Definition of shtick in English:

shtick

(also schtick)

noun

informal
  • 1A gimmick, comic routine, style of performance, etc., associated with a particular person.

    ‘there are many great comics who have based their stand-up shtick on observational comedy’
    ‘her shtick was to haul out her pet ferret’
    • ‘Now, it's not like Johnny had some former great glory with The Swing Orchestra, but at least they had a shtick, something to work with.’
    • ‘The shtick worked brilliantly, granting Farrell his edge but softening it too.’
    • ‘Sure do - but not when they're dancing, and that's why the whole shtick works.’
    • ‘Or at least it's the shtick that sets the tone for the evening's witty and intelligible discourse.’
    • ‘It is part of his shtick, his way of underlining the absurdity of the system.’
    • ‘The director doesn't let the shtick stand on its own but instead molds radiant and memorable characters to carry the story.’
    • ‘The best bloggers develop hobbyhorses, shticks and catchphrases that they put into wider circulation.’
    • ‘But, that is a big part of their shtick and I guess they are stuck with it.’
    • ‘I know Devito was just continuing his Taxi shtick at that point, but I really thought it worked for this movie.’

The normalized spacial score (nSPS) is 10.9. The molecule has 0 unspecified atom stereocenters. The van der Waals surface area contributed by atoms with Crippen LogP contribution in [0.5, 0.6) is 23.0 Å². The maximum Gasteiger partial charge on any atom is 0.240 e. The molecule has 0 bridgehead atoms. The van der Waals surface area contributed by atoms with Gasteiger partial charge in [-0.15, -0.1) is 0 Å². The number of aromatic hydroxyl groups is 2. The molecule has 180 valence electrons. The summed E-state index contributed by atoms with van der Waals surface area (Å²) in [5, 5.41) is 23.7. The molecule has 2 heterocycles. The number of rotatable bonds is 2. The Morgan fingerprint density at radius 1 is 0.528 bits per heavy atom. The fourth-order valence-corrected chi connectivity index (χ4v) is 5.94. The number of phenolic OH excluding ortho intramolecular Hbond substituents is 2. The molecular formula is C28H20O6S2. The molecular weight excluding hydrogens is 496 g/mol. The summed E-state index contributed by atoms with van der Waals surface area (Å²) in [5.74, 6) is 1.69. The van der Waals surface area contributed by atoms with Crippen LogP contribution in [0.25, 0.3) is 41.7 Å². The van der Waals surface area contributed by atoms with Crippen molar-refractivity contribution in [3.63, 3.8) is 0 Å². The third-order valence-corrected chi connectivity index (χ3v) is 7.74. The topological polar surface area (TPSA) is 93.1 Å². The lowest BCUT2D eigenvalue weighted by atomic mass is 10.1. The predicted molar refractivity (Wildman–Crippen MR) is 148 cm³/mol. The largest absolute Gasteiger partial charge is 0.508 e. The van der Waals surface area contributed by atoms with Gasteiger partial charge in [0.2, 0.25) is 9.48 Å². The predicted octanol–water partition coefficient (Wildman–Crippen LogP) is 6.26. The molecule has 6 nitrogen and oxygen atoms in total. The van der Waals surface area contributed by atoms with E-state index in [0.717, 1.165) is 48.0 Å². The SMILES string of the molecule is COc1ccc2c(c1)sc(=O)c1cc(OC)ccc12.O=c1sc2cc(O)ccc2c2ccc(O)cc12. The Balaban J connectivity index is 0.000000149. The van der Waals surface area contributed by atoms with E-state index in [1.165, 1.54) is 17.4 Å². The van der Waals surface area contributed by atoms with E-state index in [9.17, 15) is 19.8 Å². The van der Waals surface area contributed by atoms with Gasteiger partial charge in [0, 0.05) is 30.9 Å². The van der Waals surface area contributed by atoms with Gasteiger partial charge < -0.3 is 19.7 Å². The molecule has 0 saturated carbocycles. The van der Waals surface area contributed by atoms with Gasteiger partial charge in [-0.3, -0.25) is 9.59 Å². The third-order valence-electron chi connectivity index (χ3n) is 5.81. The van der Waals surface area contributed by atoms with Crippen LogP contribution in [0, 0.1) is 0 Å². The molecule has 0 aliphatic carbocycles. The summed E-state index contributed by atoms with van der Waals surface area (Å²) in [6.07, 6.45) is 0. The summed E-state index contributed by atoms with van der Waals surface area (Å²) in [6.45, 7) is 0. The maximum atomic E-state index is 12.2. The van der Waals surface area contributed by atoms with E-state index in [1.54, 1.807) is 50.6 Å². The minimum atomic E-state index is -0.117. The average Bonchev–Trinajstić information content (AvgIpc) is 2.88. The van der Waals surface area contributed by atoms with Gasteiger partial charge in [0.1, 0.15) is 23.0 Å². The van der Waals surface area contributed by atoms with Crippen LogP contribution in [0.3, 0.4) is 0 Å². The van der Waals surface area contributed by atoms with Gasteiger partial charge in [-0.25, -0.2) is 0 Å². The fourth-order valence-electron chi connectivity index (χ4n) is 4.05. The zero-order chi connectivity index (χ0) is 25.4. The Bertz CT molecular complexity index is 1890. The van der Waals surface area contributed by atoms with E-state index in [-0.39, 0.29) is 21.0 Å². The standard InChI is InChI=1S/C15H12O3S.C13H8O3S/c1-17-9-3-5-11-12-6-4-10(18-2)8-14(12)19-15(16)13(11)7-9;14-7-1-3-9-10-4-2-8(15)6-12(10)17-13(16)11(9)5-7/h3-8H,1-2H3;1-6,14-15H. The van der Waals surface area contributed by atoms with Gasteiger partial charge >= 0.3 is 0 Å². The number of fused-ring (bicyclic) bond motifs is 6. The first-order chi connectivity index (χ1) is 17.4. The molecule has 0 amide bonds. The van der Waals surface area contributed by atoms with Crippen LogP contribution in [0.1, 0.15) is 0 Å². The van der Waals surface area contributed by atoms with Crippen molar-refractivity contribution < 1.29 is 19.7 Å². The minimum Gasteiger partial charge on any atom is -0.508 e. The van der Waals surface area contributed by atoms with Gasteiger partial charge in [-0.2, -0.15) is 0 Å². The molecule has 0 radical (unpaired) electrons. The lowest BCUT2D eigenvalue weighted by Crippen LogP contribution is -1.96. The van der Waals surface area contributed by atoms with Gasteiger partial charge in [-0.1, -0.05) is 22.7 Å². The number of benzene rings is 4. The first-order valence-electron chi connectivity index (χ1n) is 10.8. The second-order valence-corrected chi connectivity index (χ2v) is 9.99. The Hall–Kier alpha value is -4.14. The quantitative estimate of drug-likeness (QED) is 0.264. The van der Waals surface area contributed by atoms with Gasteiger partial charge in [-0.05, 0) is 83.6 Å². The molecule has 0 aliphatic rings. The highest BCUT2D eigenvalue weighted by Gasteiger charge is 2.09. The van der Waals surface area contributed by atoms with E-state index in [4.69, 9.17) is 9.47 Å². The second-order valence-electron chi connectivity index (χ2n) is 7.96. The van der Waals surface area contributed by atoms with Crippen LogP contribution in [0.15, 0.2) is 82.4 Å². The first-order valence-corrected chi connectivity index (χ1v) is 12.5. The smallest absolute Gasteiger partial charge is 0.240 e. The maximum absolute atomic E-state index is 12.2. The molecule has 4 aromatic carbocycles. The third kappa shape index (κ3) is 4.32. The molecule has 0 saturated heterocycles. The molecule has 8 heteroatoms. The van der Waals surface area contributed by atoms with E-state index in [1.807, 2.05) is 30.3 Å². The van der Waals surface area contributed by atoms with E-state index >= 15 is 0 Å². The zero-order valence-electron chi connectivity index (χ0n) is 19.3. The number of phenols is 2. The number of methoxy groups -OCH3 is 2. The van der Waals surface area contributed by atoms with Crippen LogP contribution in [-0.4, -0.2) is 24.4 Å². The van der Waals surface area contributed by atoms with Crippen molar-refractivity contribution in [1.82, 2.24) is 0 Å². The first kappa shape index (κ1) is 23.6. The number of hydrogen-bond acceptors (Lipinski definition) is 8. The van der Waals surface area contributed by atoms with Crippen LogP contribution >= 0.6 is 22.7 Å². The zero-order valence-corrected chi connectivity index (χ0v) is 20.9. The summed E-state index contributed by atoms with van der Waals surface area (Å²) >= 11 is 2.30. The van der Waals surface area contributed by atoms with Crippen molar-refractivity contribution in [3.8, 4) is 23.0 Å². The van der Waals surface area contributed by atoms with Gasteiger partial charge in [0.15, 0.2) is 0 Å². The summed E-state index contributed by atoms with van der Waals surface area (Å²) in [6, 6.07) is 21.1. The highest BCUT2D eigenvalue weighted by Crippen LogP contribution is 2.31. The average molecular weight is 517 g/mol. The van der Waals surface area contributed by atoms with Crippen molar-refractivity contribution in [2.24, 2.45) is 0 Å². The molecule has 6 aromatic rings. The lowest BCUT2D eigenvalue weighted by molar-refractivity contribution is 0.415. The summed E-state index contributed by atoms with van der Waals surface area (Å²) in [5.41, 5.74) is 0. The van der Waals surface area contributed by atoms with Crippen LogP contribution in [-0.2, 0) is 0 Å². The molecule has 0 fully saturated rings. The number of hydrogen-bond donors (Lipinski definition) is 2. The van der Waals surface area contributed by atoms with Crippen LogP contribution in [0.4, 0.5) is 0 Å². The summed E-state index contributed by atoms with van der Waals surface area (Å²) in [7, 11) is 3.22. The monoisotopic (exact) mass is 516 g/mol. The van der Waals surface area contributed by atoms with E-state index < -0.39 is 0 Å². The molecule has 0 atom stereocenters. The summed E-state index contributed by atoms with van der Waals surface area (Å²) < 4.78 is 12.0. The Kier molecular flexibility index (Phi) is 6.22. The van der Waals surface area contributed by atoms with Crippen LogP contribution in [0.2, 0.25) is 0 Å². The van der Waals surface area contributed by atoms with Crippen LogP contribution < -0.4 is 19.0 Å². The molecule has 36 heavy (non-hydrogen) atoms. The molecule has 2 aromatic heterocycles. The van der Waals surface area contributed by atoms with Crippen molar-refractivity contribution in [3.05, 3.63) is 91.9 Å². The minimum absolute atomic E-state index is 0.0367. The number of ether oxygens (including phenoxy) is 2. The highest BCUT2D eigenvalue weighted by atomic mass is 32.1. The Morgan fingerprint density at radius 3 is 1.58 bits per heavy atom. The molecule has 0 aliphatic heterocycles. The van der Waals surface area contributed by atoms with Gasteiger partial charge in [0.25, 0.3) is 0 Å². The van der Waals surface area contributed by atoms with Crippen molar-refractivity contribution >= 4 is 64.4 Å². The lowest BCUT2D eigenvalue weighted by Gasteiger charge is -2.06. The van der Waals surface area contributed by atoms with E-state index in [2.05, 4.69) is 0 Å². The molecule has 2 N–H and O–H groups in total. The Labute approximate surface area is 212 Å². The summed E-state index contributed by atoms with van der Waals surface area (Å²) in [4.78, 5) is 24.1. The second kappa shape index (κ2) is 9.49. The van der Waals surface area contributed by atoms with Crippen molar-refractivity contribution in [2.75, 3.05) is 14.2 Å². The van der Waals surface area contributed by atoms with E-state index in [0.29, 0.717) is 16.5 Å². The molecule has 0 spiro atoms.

• ‘One of my shticks is about why we need to do hard scientific research on religion.’
    • ‘My favorite waiter there is an old man who works his charming shtick on both willing and unwilling customers.’
    • ‘Is Jones really flubbing his lines, or is it all part of the shtick?’
    • ‘What saves the whole shtick from utter banality is Wang's great location work and his ability to get performances out of even a block of wood.’
    • ‘Most comics have to work their shticks and hone their craft.’
    • ‘Thus, while the music rather than the shtick is the focus here, these songs were actually made to work as backgrounds to other arts.’
    • ‘It would be easy to say Clark simply needed the time to develop his campaign shtick.’
    • ‘Meanwhile, more religions are ransacked for metaphor than Joseph Campbell ever shook his shtick at.’
    • ‘What we've already got, courtesy of executive producer Jeffrey Lane (Mad About You), is a bawdy night of shticks and bones.’
    • ‘This made him look silly, because the whole shtick belongs to a different generation.’
    • ‘I believe it is a true sign of a comedian if she can do her comedy shtick in an operating room.’
    act, performance, number, turn, piece, line
    View synonyms
    1. 1.1 A person's special talent, interest, or area of activity.
      ‘movies about ordinary women who do extraordinary things—that's my shtick’
      • ‘The next morning, fourteen hours later, they're still sitting there, completely destroying the whole minimalist design shtick.’
      • ‘Oh, but Andrew, acting touchy is my shtick!’
      • ‘People have tagged her as a print designer, but her shtick is maximalism, despite dressing in black.’
      • ‘My shtick is to promote the idea that humans, not computers, read programs.’
      • ‘You'll have to show me even a single post where I distorted someone's view. That is not my schtick.’
      • ‘The whole Latin-lifestyle shtick epitomises youthful sophistication, syncopated libido and relaxed, hedonistic good times.’
      • ‘Fighting games on a handheld are not my shtick.’
      • ‘Typing or spelling has never been my schtick.’

Origin

1960s: Yiddish, from German Stück piece.

Pronunciation:

shtick

/SHtik/